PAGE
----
Underneath Sheffield city centre, around Exchange Street, three rivers converge on a cathedral-like storm drain. Built in the mid-1800s, the “Megatron” is the climax of a network of Victorian tunnels sprawling below the city.
Sheffield is a hotspot for abandoned spaces, having seen rapid cultural and economic change over the last two centuries. Besides their frequency, their proximity to the city centre distinguishes the Steel City from other former-industrial towns.
Urban exploration, the practice of vising sites off-limits to the general public, experienced a new wave of popularity in the mid-2010s, in part due to social media. It can be extremely dangerous – abandoned buildings are rarely safe – and trespass is a civil offence in England and Wales. Just last year, trespassers were caught in the Old Town Hall. South Yorkshire Police also warn: “Clearly this goes against government Covid-19 advice at the moment.”
“With greater public interest comes increased scrutiny from the authorities,” said James*, a 23-year-old urban explorer.
“But the appeal comes from a veneration of history. Architecture is a very visual reminder of our culture, our history and how our society advances.”
Many buildings face plans for redevelopment. However, most have been delayed as the UK experiences a recession the likes of which has not been seen since the 1700s. Covid-economics is characterised by uncertainty, but in these forgotten spaces, abandoned during their own periods of boom and bust, lie clues to the city’s future.
Sheffield Old Town Hall
The Old Town Hall was built on Castle Street in 1808. The neoclassical building was the third of its name, however the city quickly outgrew it after the first industrial revolution. It was then used to house the Crown and High Courts after the current Sheffield Town Hall opened in the 1890s, but 100 years later these too had moved to larger sites. A Grade II listed building, it has been unused since 1995. In 2019, Sheffield City Council announced a planning application by Aestrom Ltd had been approved: the Old Town Hall will be turned into serviced apartments as part of the renovation of the Castlegate area, which also includes excavating the Megatron and rebuilding the entrance to Sheffield Castle.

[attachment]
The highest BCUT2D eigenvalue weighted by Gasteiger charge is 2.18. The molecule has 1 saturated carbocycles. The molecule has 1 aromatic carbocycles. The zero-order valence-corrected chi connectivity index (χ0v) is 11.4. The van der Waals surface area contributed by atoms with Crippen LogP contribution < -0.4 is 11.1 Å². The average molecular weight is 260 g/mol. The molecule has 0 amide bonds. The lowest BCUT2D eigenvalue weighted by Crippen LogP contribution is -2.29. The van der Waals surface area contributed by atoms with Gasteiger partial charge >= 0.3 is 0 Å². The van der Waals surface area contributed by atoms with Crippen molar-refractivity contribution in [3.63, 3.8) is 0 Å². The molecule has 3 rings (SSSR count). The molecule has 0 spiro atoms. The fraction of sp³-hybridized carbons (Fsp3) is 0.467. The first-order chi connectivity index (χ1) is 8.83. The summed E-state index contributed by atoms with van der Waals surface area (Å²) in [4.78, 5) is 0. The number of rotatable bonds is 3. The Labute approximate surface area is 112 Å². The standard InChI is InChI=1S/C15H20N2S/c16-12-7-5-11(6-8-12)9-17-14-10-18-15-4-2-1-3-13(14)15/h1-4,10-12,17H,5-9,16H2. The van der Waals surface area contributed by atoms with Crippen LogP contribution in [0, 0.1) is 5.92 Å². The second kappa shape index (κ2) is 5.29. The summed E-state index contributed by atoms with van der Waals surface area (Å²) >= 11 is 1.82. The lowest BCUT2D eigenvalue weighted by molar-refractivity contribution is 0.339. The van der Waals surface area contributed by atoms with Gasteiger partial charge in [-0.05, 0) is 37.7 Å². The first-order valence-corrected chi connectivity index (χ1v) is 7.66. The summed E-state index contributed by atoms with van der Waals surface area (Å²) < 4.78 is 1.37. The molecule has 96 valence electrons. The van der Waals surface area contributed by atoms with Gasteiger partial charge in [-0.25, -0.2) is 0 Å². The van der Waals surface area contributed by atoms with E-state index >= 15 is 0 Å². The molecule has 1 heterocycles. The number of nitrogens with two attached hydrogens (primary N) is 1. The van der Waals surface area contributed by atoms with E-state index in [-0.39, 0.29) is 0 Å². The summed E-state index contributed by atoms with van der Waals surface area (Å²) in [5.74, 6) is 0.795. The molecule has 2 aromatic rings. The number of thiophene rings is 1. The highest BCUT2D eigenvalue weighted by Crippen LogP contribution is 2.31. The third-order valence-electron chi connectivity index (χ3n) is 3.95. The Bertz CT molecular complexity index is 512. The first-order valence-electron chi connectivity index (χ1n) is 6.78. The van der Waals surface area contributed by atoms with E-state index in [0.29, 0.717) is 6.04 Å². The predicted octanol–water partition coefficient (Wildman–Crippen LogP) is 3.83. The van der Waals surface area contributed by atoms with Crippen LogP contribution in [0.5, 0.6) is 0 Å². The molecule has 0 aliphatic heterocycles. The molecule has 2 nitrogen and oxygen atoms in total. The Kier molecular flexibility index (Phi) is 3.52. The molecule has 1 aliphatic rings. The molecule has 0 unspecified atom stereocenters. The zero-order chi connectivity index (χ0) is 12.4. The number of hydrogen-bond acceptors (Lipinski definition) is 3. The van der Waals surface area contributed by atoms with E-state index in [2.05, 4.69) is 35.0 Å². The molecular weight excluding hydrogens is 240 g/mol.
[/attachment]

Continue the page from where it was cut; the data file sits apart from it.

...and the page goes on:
Campaign group Friends Of Sheffield Old Town Hall said: “While we are pleased that the Old Town Hall is at last to be restored, we are disappointed that the Council failed to to take steps to ensure that at least part of the building retains its historic significance.”
Like the Megatron, the Old Town Hall was left behind because of economic booms. The city outgrew it once, triggering a change in use, only for the same to happen a century later.
“Sheffield is experiencing a development boom, with lots of growth in the city centre for the commercial and academic industries,” said James.*
“I think it is important to retain the look and feel of an area if possible, even if it is just the facade of a building. Otherwise, the new development risks being bland in its modernity, until it too is denigrated and disposed of in the face of progress.
“Abandoned spaces inherently represent a failure. Removing them can represent a clean slate for an area, but also white-washes its history.”
Record Ridgeway Tools Ltd.
What distinguishes Record Ridgeway from other abandoned workplaces is its abundance of colourful graffiti, including a mural from local artist Phlegm.
“To be honest there isn’t much evidence of the old tool making business left, it’s more of an art gallery now which is absolutely fine by me,” wrote one user on 28dayslater, a forum for urban explorers.
The Shepherd Street factory was built in the 1930s. U.S. based Irwin Tools acquired the company in 1998 and have since outsourced to China. Scheduled for demolition for several years, work has not yet been started.
Record Ridgeway is a reminder of what happens when economic activity moves away from an area, as is being caused today by home-working. Dr Jesse Matheson, senior lecturer in economics at the University of Sheffield, calls this effect the “zoomshock”.
“Once lockdown restrictions are lifted, we are likely to see people working from home at substantially higher rates than we observed before the pandemic,” he said.
“Fewer workers in these areas means fewer local services will be needed (relative to pre-pandemic). We should expect to see an increase in empty shops and abandoned buildings as some local service businesses move to the residential neighbourhoods.”
Sheffield Ski Village
Opened in 1988, Sheffield ski village closed after a fire in 2012. By 2016 it had suffered 50 arson attacks. In its day it was the largest artificial resort in Europe, but now little remains except rubble. Its Parkwood Springs site is still visible, snaking across the hills to the north-west.
“I used to go there loads as a kid,” said Lucy*, another urban explorer.
“It’s very cool. But it still feels sad going back now. I’d love for it to be used again.”
Sheffield City Council loaned £4.8m to developers Extreme to rebuild the site in 2019, on top of their £25m proposal. Extreme have suffered pandemic-related setbacks, but insisted they were “sticking with it 100 per cent,” according to reporting by the Sheffield Star. Its location also suggests it could benefit from a positive zoomshock in the coming years.
Dr Matheson said: “because remote-office workers will be spending time in these neighbourhoods, more local services will be needed. These local services will be able to make use of currently underutilised spaces.”
The original resort was home to bars, bowling alleys and a quad biking track. Olympic athletes like Ellie Koyander were also trained there. If this social element can be recreated, it may be attractive to consumers deprived of their social lives by lockdown, while retaining the historical significance currently turning the heads of UK urban explorers.
*Some names in this story have been changed.